Bone broth: what’s the big deal?

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Bone broth: what’s the big deal?

The age-old flavour-packed liquid, used for everything from settling the stomach to forming the base of delicious dishes, is currently taking the world by storm. TASTE investigates the trend

Let’s not kid ourselves, bone broth – currently being hailed as a magical elixir by many – has been around ever since folks found out that you can extract flavour from ingredients by boiling them. But, much like the cyclical nature of couture, certain epicurean creations have the tendency to come in and out of fashion, and currently broth is very much at the top of the wheel.
The name really says it all: bones are simmered in water for hours, resulting in a flavourful, clear broth that can be sipped as is, or used as a base for soups, stews or sauces. And, in case you were thinking it sounds an awful lot like regular stock, you’re not wrong. But, there’s nothing like a bit of clever rebranding to get people interested in an existing product, now is there.
In New York, models and actors are lining up around blocks to purchase cups of the stuff. Why? There are a few reasons. One of the biggest, is the current popularity of the Paleo diet, which emphasizes eating in the same way as it’s presumed early humans did (lots of fish, meat, veggies and fruit) – consuming the likes of coffee, tea and dairy are largely verboten.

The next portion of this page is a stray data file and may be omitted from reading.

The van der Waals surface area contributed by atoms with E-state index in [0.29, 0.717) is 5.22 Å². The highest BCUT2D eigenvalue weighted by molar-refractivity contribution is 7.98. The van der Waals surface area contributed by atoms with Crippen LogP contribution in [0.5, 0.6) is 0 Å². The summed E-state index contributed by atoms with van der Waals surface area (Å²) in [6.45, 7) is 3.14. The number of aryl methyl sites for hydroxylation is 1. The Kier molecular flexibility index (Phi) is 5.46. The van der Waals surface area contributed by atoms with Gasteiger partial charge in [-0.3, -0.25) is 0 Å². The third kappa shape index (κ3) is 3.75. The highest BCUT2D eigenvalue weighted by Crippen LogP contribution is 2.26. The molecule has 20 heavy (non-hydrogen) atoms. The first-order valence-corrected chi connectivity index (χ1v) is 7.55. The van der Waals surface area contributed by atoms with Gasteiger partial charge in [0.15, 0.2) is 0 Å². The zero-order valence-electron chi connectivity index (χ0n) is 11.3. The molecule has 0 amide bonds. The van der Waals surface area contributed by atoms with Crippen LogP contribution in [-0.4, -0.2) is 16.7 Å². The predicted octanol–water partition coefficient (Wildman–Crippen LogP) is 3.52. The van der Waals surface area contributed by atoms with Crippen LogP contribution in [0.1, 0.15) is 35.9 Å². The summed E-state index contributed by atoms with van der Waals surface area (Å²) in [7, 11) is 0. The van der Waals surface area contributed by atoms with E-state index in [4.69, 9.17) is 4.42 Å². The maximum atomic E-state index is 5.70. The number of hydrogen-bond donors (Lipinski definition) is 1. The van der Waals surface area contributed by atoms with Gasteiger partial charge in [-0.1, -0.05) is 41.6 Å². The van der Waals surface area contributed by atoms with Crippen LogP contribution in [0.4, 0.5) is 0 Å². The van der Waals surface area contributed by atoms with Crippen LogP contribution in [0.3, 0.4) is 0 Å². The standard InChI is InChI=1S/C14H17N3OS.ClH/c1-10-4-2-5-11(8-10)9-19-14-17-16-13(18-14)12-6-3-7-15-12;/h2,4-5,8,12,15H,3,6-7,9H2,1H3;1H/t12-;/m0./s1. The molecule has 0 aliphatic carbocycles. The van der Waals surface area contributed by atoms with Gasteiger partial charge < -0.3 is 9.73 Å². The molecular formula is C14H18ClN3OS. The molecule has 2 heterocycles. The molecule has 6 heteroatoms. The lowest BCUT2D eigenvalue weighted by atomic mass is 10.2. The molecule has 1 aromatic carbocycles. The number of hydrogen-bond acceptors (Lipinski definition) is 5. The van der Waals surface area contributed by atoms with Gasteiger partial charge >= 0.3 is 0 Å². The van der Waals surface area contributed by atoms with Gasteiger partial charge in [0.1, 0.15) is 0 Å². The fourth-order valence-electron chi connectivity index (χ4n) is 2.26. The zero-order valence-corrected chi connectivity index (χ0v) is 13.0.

Marco Canora, chef of New York’s popular restaurant Hearth, is one of the many converts to this diet and, since he couldn’t have his regular caffeine fix anymore, started drinking cups of the stock he had simmering in his kitchen. This sparked the idea to open a little hatch-door outlet aptly named Brodo (Italian for “broth”) that exclusively serves bone broth, including Hearth broth (combining turkey, chicken and beef bones), organic chicken and gingered beef. You could also add the likes of shitake tea, chilli oil or bone marrow for extra flavour. And the price? Anywhere from R50 to R110 a cup. Quite ironic since it’s always been considered quite a thrifty drink to make.
Apart from being a flavourful pick-me-up that’s gluten-, dairy-, caffeine- and MSG-free, broth outlets and home-delivery businesses are also growing at an exponential rate (and not just in America, mind you) because of the health benefits associated with the drink. It’s believed that the long boiling process of the bones releases minerals, proteins, fats and collagen. The last-mentioned ingredient’s allure lies in the fact that it’s said to do wonders for a dewy complexion and glossy tresses, hence the celebrity draw.
If you think bone broth is something you might be into (heck, who doesn’t want luscious locks?) or just to see what all the fuss is about, check out this recipe from Marco himself. Happy brothing! (Yes, we just created a new verb.)

Annette Klinger Article by: Annette Klinger

Woolworths TASTE’s features writer maintains that almost any dish can be improved with butter and cream. She’s a stickler for comfort food, especially German treats that remind her of her late grandmother, such as pork schnitzel with sauerkraut and spätzlen. She is a voracious reader of food magazines and recipe books, and instinctively switches over to the cooking channel whenever she checks into a hotel or guesthouse.

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